Another by-product of this assault on freedom of speech was that writers of new shows were sanitizing their scripts to minimize potential offensiveness, because no one wanted to cut their chances of getting on the air by a third, which would be the effect if you were precluded from the Family Hour. Additionally, scripts that would have raised four or five objections were now raising dozens, and the intensity of the discussions escalated as well. The creative climate was becoming increasingly oppressive—there was a vapor that snuck under doors and through walls, even on shows ostensibly safe from Family Hour restrictions.

The best example from that season was what Program Practices came to call the “Raspberry to God” show. In the episode, Archie and Mike are arguing about religion, and whether or not Archie’s grandson would be brought up to believe in God. Mike’s attitude is, “He’ll grow up and make up his own mind,” and Archie’s is, “No, he won’t. He is going to go to church. He is going to be a good, God-fearing Christian.” Mike restates his opinion, Archie says that if Mike raises his son that way, “God will punish you,” and Mike says, “If I did believe in God, he wouldn’t be the kind of God you believe in. He wouldn’t be a punishing, vengeful God.” The argument continues in this vein, and at some point Mike gives Archie a raspberry, and Archie interprets it as his having given a raspberry to God.

Previously the network might, on occasion, have objected to this kind of thing in the script, and I would have said, “Let’s wait until you see it on its feet, and if you still have a problem we can talk about it.” Now they just decreed, “You can’t do it.” I suggested that we invite several clergymen from various religious factions to attend the pretaping run-through and said I’d be willing to abide by their decision if they deemed it sacrilegious. A man named Dick Kirschner from Program Practices rejected that idea, saying, “We don’t program for clergymen,” and assuring me that while he understood that the raspberry was not directed at God, others—i.e., our unsophisticated middle-of-the-country viewers—would not.

“There is going to be a knee-jerk reaction,” he said, “because they are talking about God and the raspberry comes in the middle of it and they are not going to hear it right. And there is going to be this knee-jerk reaction, and we don’t want that.”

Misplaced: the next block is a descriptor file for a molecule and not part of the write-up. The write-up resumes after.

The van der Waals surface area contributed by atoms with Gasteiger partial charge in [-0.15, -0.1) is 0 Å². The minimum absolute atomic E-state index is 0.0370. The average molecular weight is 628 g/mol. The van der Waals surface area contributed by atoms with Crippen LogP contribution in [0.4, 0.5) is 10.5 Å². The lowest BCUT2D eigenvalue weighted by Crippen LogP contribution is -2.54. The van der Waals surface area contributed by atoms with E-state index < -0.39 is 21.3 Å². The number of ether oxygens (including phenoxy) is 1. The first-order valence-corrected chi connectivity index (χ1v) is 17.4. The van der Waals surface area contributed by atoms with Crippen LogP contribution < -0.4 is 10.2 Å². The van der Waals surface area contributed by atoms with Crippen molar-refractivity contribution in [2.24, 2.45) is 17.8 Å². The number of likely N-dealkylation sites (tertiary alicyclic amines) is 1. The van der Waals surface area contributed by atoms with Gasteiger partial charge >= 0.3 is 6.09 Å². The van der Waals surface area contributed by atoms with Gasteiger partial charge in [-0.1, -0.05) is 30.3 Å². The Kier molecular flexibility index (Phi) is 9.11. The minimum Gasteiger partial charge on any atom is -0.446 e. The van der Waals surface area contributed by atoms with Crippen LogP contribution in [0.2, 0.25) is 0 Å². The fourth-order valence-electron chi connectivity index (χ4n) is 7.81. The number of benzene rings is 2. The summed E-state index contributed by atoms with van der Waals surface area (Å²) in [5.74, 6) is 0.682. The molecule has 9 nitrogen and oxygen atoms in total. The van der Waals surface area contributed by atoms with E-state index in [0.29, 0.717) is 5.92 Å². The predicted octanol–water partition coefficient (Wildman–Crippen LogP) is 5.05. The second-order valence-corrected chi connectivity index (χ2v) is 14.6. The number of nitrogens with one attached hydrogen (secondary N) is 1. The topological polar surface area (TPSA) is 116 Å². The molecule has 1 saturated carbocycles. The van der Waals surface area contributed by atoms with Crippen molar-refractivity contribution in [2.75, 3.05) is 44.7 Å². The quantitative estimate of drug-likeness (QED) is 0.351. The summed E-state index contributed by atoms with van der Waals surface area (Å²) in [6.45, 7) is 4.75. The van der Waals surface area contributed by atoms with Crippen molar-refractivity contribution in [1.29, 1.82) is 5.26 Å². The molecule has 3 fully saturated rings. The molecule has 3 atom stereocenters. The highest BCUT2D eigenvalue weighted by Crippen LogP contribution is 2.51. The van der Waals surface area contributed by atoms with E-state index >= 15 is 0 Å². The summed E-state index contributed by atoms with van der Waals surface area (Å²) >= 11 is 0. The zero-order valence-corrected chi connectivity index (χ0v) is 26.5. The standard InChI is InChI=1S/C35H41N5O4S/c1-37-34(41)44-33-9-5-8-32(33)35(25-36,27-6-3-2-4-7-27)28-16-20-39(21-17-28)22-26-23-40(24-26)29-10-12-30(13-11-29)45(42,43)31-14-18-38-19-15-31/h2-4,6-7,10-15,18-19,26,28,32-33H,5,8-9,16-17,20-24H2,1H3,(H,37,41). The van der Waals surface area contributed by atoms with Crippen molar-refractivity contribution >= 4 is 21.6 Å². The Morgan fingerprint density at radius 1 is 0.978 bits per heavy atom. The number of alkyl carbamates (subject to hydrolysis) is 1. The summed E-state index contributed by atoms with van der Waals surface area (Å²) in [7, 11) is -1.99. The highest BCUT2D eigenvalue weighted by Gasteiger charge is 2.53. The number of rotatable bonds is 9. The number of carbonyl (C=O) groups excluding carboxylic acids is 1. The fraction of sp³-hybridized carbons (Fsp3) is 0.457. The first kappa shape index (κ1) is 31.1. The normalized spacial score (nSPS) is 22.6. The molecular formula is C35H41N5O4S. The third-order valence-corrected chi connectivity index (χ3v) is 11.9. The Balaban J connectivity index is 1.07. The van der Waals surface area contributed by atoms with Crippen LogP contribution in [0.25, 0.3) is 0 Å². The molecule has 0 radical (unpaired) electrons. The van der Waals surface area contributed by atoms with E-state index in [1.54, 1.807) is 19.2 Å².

“So,” I said, “you’re not programming for the clergy, you’re programming for the knee-jerkers.”

In the end we shot the show we wanted to shoot, and sometime later we got the word that it had been accepted by the network, so the ultimate result was that dozens of man-hours that could have been creatively spent were instead squandered on useless discussions that produced nothing but needless anxiety and animosity.

The combination of potential financial losses and the climate of unspoken censorship caused by the Family Viewing Hour prompted me to call my friend Geoff Cowan, then the head of UCLA’s communications law department, to ask if he thought we had First Amendment grounds for a lawsuit. He did, and a few days later, at Geoff’s suggestion, I met with a young attorney, Ron Olson, with the law firm Munger, Tolles—today, Munger, Tolles & Olson. (Charlie Munger is the partner of celebrated investor Warren Buffett.) I liked Olson immediately, and when I learned that he hailed from my adopted home state of Iowa, we linked like a pair of twelve-year-olds.

As I said in my deposition for the lawsuit, “A great deal of what you term excess violence occurs because there is a program department that is asking for action . . . and the euphemism for violence is action . . . In search of ratings, excess violence is coaxed out of writers and production companies by the very networks that bring on from another direction a Family Viewing Hour to lessen it.”

The foolishness and perniciousness of the Family Viewing Hour was evidently clear to Los Angeles district court judge Warren J. Ferguson, too. In November 1976 he ruled that the FCC’s Family Hour concept, and the NAB’s extension of it into pre–prime time, did indeed violate freedom of speech guarantees. “The desirability or undesirability of family viewing is not the issue,” Ferguson said, “but censorship by government or privately created review boards cannot be tolerated.”

Judge Ferguson’s decision was a source of joy and achievement for all the guilds. “One for the good guys,” we all felt on the creative end of TV. But little could change materially as long as the business end, the networks in particular, were addicted to and controlled by the numbers.

Excerpted from "Even This I Get to Experience" by Norman Lear. Reprinted by arrangement with Penguin Press, a member of Penguin Group (USA) LLC, A Penguin Random House Company. Copyright © Norman Lear, 2014. All rights reserved.